Rui LU , Netherlands Interdisciplinary Demographic Institute (NIDI)
Anne H. Gauthier, Netherlands Interdisciplinary Demographic Institute (NIDI)
Gert Stulp, University of Groningen
Gender inequality has been recognized as a classic explanation for the fertility decline and the continuous low fertility rate. However, recent cross-country comparative research shows that there is no uniformed shape for gender equality and fertility preference, and that it varies across time and societies. China is a particularly interesting case to investigate because its fertility rate has declined to a very low level, and it has very specific gender equality context with a strong expectation for women’s labour force participation, but also an unequal division of unpaid work resulting in a double burden for women. This paper applies a longitudinal design using 7 waves of China Health Nutrition Survey (CHNS) to explore the influence of gender equality on women’s fertility intentions in China. It compares three dimensions of gender equality: 1. the gender division of workload in paid work; 2. the gender division of workload in unpaid work; and 3. the distorted division of paid work and unpaid between couples. The results show that there is an equal gender distribution of paid work but an unequal division of unpaid work. The absolute workload burden from paid and unpaid work is found to have a significant effect on fertility intention. However, we find no evidence for the negative influence of unequal division of paid and unpaid work. This suggests that the gender inequality theory do not apply to the fertility preference in China, but it is rather the sheer workload in absolute terms that seems to matter .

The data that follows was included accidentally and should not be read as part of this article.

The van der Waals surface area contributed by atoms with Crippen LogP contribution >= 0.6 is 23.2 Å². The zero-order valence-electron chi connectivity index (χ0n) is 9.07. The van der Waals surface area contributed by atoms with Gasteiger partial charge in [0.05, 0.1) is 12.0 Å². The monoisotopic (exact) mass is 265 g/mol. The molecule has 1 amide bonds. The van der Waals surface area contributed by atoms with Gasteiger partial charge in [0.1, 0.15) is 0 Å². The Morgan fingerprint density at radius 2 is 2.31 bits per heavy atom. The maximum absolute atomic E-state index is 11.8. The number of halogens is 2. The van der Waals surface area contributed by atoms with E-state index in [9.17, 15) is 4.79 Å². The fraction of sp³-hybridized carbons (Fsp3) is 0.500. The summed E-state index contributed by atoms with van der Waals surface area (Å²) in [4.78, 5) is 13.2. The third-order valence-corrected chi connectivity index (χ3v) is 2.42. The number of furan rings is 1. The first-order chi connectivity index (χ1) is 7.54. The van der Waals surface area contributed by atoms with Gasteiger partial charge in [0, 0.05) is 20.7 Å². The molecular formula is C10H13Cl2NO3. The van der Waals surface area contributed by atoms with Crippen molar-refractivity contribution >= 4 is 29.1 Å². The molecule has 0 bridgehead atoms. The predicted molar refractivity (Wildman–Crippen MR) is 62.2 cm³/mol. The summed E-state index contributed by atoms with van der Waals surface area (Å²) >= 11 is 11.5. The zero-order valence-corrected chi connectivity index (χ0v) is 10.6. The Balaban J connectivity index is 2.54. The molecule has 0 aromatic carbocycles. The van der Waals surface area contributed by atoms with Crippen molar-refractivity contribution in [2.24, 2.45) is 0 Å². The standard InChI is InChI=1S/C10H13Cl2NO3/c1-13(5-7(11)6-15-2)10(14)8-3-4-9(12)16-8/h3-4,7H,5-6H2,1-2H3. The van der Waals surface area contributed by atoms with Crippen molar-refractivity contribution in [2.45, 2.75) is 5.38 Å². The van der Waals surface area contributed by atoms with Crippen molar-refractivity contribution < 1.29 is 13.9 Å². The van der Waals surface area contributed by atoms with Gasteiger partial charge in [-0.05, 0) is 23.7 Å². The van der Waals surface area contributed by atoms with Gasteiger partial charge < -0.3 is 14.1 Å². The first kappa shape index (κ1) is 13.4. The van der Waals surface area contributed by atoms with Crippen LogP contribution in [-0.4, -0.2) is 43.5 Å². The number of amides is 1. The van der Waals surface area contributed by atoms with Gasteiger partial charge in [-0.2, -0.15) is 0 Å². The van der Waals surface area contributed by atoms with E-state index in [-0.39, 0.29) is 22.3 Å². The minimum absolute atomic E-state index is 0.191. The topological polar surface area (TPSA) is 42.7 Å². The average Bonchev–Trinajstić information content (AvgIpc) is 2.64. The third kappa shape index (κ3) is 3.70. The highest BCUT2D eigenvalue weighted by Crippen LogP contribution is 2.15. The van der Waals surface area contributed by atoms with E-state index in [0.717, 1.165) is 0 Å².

Presented in Session 120. Gender Equality and Fertility